The Driver

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  • Published: 7 Jul 2014
  • Updated: 7 Jul 2014
  • Status: Complete
Just another day at work for the Driver. He's waiting for his next Passenger, who's in store for quite a surreal road trip. Which should be starting soon. It looks as if he's about to jump. Because you know how they say as you die your life flashes before your eyes? Well, it's sort of true. It's just not how you imagined it.

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The Passenger took the steps two at a time, bracing himself against the bannister as he descended. It felt like his chest was on fire and his breath rasped horribly but he dared not slow even slightly. He jumped the last few steps of the staircase onto the fourth floor and hit the ground hard. One of his legs gave way and the Passenger stumbled, almost fell. He steadied himself just in time and raised himself up once again. He looked up and found himself staring into dark grey eyes, felt sick as he saw that sneering grin appear once more.

“Where do you think you're going to go?” the Driver asked, leaning nonchalantly against the wall as if he had all the time in the world.

The Passenger did not wait to hear if he was going to say anything more. He took off down the next flight of stairs, even faster than before, faster than he believed he had run in years. An acute terror had gripped his muscles and was lending them strength. As he rounded the corner of the staircase he started and almost toppled down onto the third floor. A perfect clone of himself was leaning against the bannister smoking a cigarette. He looked up almost lazily as he saw the Passenger.

“I wasn't lying when I said I was the projectionist,” the Driver went on, blowing out a thin stream of smoke. “But a projectionist controls the flick, doesn't he? Should the mood take him, he could alter the film. Put a piece where it doesn't belong. Stop it altogether.”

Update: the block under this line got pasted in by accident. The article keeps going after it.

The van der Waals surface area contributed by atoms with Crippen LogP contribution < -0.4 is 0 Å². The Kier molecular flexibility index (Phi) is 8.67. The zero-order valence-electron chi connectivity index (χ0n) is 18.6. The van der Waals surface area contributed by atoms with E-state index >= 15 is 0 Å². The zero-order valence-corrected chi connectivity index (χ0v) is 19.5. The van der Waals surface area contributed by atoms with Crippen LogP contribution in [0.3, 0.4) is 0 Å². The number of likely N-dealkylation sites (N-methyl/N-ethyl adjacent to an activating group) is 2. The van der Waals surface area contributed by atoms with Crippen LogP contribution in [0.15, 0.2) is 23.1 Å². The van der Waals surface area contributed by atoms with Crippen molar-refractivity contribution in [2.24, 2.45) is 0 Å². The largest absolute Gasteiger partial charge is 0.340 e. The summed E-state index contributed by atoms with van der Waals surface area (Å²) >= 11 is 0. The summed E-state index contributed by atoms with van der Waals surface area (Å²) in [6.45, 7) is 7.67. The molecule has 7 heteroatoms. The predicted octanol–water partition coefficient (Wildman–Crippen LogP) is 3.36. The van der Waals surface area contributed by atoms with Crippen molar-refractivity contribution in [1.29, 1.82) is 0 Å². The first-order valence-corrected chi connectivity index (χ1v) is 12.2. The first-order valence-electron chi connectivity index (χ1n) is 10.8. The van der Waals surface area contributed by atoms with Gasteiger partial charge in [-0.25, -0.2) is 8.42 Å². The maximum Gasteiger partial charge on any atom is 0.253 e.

The Passenger began to run again, trying to shut out the words. He tensed as he went by the Driver but no arm shot out, no move was made to try and stop him. As the Passenger's feet hit the next flight of steps the Driver's voice called after him.

“I'm in control here, friend. You can't get away.”

The Passenger tried to focus his mind on running and shut all else out. He tore down the staircase and tried his best to ignore the individuals whom he saw consistently on each level. Standing, leaning, smoking, grinning. A tall man with a beard, a beautiful woman with long eyelashes, a youth dressed all in black. The Passenger just kept running, not even fully knowing what he was going to do when he got outside. Hijack the car? And go where? Este demonio would follow him wherever he went with ease.

The Passenger was sure that he had descended many more flights of stairs than just the five that there should have been, but just as he was beginning to think the staircase would never end he emerged into the grey lobby once again. Taking only a few seconds to catch his breath, he bolted past the receptionist, still typing away intensely, and burst through the revolving door.